Fourier synthesis relies on the fact that any waveform can be expressed as the sum of individual sine and cosine functions. These constituent functions each have their own frequency, amplitude and phase (see figure 1). If you know what these are, you can re-construct the original waveform simply by adding up its constituent parts. In our example of x-ray diffraction, the constituent waves come from the scattered rays, which you measure, and adding them up gives a waveform which you use to create the image.

Figure 1: a sine wave of the form a sin(bx+c) has amplitude a, frequency b and phase c. The blue graph represents the wave sin(x+π/2), the green graph represents the wave sin(3x)/3, and the red wave represents their sum.

The problem is that when you are measuring the scattered rays, you lose vital information about their phase. If you simply resort to guess work, and randomly compute the phases in some way, then you are likely to end up with a meaningless image, or noise as mathematicians call it. Just like randomly filling numbers into a 9 by 9 grid is unlikely to give you the solution to a Sudoku puzzle. What you need are extra clues: rules that the phases have to obey. "People used to say that's an impossible problem," Elser says. "Then people got to thinking about the fact that there are going to be constraints coming from some rather mundane facts — that in principle will make the problem of deducing the phase like the solution of a solvable puzzle."

And the constraints here turn out to be very mundane indeed: one of them simply comes from the fact that the object in question has a well-defined boundary. In any image of the object, nothing should appear outside of that boundary, in other words, the pixel values there should be zero. "If I set up waves with known amplitudes and synthesize them, I'll find that for essentially all random combinations of phases, the thing I get is an object not confined," Elser says. "It takes a very clever combination of the phases of all those waves to add up to something in only one region; and cancel out everywhere else." The other constraint seems even more obvious: the waves you feed into your Fourier synthesis mechanism should have the amplitudes you have measured in your scattered waves.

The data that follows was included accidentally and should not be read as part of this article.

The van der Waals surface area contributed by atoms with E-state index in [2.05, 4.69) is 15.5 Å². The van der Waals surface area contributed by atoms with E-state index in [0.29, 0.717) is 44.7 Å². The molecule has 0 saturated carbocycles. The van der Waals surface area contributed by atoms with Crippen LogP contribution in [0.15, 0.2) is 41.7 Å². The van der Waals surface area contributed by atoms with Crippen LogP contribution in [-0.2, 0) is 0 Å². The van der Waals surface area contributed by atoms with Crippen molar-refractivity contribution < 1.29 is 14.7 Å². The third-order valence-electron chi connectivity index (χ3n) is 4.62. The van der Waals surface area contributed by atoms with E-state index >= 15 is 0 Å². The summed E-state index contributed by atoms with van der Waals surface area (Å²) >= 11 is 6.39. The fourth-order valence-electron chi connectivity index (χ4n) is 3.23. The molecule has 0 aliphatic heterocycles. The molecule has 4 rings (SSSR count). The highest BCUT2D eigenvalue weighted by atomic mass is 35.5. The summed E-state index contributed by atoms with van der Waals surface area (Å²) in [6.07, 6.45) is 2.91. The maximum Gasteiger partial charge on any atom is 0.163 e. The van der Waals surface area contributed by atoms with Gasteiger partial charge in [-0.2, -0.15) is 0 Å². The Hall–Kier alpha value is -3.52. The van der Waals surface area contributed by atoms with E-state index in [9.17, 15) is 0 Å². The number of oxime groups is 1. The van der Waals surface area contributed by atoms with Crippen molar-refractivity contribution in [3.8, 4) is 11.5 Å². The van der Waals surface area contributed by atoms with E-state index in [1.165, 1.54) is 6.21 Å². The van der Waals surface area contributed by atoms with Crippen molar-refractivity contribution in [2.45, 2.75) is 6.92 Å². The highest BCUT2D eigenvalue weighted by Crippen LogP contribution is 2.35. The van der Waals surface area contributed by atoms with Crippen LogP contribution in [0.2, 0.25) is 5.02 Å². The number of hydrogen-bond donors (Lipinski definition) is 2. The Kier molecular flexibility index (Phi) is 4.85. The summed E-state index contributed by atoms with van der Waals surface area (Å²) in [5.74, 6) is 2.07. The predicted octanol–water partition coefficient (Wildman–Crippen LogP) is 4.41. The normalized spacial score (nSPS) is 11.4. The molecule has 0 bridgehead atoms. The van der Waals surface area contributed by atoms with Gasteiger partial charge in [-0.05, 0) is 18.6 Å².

With these two constraints in place, the imaging problem becomes a puzzle that Elser's algorithm can solve, just as it can solve any Sudoku puzzle. It will chomp through the calculations and spit out exactly those phases that give the correct image. Elser and colleagues have already used the algorithm to produce images of a single yeast cell, which have been published in a paper in the Proceedings of the national academy of sciences.

And where does all this leave Sudoku maniacs? The existence of a clever new algorithm probably won't cure them of their disease... unless they are true mathematicians: they often lose interest in a problem as soon as they know that a solution exists, even if no-one knows what that solution is!